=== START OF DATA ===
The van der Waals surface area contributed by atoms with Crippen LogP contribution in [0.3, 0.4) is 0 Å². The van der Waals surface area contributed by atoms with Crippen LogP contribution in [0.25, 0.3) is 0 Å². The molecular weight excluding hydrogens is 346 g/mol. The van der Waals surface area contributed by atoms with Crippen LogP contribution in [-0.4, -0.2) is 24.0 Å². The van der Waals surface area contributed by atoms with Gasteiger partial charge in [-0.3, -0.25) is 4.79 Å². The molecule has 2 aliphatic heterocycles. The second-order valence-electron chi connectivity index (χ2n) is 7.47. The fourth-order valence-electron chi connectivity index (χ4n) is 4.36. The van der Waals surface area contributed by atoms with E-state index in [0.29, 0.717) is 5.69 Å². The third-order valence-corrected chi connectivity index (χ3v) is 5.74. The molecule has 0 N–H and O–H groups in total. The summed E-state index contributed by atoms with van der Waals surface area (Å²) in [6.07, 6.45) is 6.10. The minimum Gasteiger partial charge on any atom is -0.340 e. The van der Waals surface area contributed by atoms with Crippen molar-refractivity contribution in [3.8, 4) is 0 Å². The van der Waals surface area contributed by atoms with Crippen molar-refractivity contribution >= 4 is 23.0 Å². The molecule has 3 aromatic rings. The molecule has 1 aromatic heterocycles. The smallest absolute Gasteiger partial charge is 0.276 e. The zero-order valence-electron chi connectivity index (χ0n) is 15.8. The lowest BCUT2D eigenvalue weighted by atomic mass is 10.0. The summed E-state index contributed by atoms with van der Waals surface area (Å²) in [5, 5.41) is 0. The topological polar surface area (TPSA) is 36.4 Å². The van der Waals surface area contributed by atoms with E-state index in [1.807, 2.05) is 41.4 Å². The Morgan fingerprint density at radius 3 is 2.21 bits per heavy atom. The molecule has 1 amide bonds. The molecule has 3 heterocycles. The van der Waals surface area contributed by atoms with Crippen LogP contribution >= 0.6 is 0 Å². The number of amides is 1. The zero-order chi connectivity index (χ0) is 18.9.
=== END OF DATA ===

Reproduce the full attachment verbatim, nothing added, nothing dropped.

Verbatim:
The van der Waals surface area contributed by atoms with Crippen LogP contribution in [0.3, 0.4) is 0 Å². The van der Waals surface area contributed by atoms with Crippen LogP contribution in [0.25, 0.3) is 0 Å². The molecular weight excluding hydrogens is 346 g/mol. The van der Waals surface area contributed by atoms with Crippen LogP contribution in [-0.4, -0.2) is 24.0 Å². The van der Waals surface area contributed by atoms with Gasteiger partial charge in [-0.3, -0.25) is 4.79 Å². The molecule has 2 aliphatic heterocycles. The second-order valence-electron chi connectivity index (χ2n) is 7.47. The fourth-order valence-electron chi connectivity index (χ4n) is 4.36. The van der Waals surface area contributed by atoms with E-state index in [0.29, 0.717) is 5.69 Å². The third-order valence-corrected chi connectivity index (χ3v) is 5.74. The molecule has 0 N–H and O–H groups in total. The summed E-state index contributed by atoms with van der Waals surface area (Å²) in [6.07, 6.45) is 6.10. The minimum Gasteiger partial charge on any atom is -0.340 e. The van der Waals surface area contributed by atoms with Crippen molar-refractivity contribution in [3.8, 4) is 0 Å². The van der Waals surface area contributed by atoms with Crippen molar-refractivity contribution >= 4 is 23.0 Å². The molecule has 3 aromatic rings. The molecule has 1 aromatic heterocycles. The smallest absolute Gasteiger partial charge is 0.276 e. The zero-order valence-electron chi connectivity index (χ0n) is 15.8. The lowest BCUT2D eigenvalue weighted by atomic mass is 10.0. The summed E-state index contributed by atoms with van der Waals surface area (Å²) in [5, 5.41) is 0. The topological polar surface area (TPSA) is 36.4 Å². The van der Waals surface area contributed by atoms with E-state index in [1.807, 2.05) is 41.4 Å². The Morgan fingerprint density at radius 3 is 2.21 bits per heavy atom. The molecule has 1 amide bonds. The molecule has 3 heterocycles. The van der Waals surface area contributed by atoms with Crippen LogP contribution >= 0.6 is 0 Å². The number of amides is 1. The zero-order chi connectivity index (χ0) is 18.9.